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Revista chilena de pediatría

versión impresa ISSN 0370-4106

Rev. chil. pediatr. vol.90 no.3 Santiago jun. 2019 


Eating behavior disorders in patients hospitalized in a Mental Health Service

Andrea Corral1 

Valeria Espinoza1 

Karla Yohannessen2  3 

Paula Loyola4 

Paulina Balboa3  5 

Claudia Torrejón3  5 

1 Department of Pediatrics and Pediatrics Surgery, Faculty of Medicine, University of Chile, Santiago, Chile.

2 Environment Health Program, Population Health Institute, Faculty of Medicine, University of Chile, Santiago, Chile.

3 Magallanes Hospital, Punta Arenas, Chile.

4 Nutrition Unit, Roberto del Río Children's Hospital, Santiago, Chile.

5 Child Nutrition Unit, Hospital Roberto del Río, Santiago, Chile.



Eating disorders (ED) have a high prevalence during adolescence, associated with high morbidity and mortality. In our country, there are no data that characterize adolescent inpatients with ED.


To describe and analyze hospitalizations of children and adolescents due to ED admitted in a Pediatric Mental Health Service (PMHS).

Patients and Method:

Data were collected from the clinical record of patients with ED hospitalized in the PMHS of the Hospital Roberto del Río during 2005-2015. The following admission variables were studied: cause for hospitalization, ED type, nu tritional status, systemic involvement, and psychosocial variables (psychiatric comorbidities, family functioning, abuse, and suicide ideation/attempt). The t-Student test was used for quantitative varia bles and the chi-square or Fisher Test for qualitative variables for the comparison between groups.


93 patients were included, with an average age of 14.6 years, 84% of them were women. The most frequent diagnosis was anorexia nervosa (AN) (71%) and the most frequent cause for hospita lization was the failure of outpatient treatment, followed by suicide ideation/attempt. At admission, 40% of the patients had malnutrition, 96% psychiatric comorbidity, and 88% family dysfunction.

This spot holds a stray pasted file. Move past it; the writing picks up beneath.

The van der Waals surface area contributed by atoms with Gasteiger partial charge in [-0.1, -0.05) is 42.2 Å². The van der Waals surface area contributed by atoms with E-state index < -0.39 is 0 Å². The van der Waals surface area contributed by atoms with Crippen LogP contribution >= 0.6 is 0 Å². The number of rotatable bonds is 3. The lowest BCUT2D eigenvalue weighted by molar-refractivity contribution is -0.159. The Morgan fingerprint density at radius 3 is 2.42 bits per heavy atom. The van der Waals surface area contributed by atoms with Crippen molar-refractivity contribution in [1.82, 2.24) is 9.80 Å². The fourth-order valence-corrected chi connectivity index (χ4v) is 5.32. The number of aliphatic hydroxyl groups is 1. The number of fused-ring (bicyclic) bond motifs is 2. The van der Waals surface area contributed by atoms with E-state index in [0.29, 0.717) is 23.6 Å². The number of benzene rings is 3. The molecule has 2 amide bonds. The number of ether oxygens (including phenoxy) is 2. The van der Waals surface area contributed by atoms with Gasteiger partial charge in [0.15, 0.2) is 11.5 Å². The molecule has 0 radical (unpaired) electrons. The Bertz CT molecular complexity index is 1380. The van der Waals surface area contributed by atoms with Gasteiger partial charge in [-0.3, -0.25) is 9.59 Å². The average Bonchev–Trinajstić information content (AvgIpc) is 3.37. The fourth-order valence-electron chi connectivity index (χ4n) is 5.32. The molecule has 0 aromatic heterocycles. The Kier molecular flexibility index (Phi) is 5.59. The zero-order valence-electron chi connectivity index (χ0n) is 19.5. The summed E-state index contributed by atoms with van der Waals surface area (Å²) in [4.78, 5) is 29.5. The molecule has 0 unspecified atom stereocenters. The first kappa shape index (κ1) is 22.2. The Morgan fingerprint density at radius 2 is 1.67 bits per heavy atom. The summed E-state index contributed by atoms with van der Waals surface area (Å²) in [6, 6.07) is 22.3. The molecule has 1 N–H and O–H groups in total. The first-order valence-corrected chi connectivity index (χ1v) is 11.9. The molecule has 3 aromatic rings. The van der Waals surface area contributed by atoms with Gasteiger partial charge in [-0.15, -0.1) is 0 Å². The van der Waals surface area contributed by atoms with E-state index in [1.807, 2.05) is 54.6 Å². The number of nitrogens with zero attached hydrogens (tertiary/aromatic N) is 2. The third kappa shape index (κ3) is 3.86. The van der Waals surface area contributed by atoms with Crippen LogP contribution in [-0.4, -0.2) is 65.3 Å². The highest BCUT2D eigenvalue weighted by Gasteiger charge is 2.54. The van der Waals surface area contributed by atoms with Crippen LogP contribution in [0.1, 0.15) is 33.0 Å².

AN was the most frequent ED among inpatients and the failure of outpatient treatment was the main cause for hospitalization. The latter could be explained, in part, by the high prevalence of family dysfunction and psychiatric comorbidity of patients and their families which would com plicate outpatient treatment.

Keywords: Eeating disorders; anorexia nervosa; adolescent inpatients; family functioning


Eating disorders (ED) are a group of complex and difficult-to-treat psychiatric illnesses1,2. The DSM-5 recognizes seven diagnostic categories: anorexia ner vosa (AN), bulimia nervosa (BN), binge eating disor ders (BED), unspecified feeding or eating disorders (UFED), pica, rumination disorder, and avoidant res trictive food intake disorder3.

The international prevalence of ED is estimated at 0.5-1% of the general population. 85% of patients de velop the disease between the ages of 13 and 20, with a maximum incidence between the ages of 14 and 164,5, and it is more frequent in women than in men (ra tio 11:1)6,7. However, in recent years there has been a change in the profile of these patients, the frequency of men with this pathology has increased and now the ratio is 5:1 and includes adolescents of different socioe conomic levels, not just the high one8,9.

The importance of these pathologies lies in the fact that they present significant associated morbidity and mortality, whose prognosis improves with early diag nosis and timely treatment. AN has a mortality rate of around 5.1% and one-third of this is due to suicide, fo llowed by metabolic disorders and infections10. BN has a mortality rate lower than 3%, with a complication rate similar to that observed in AN11.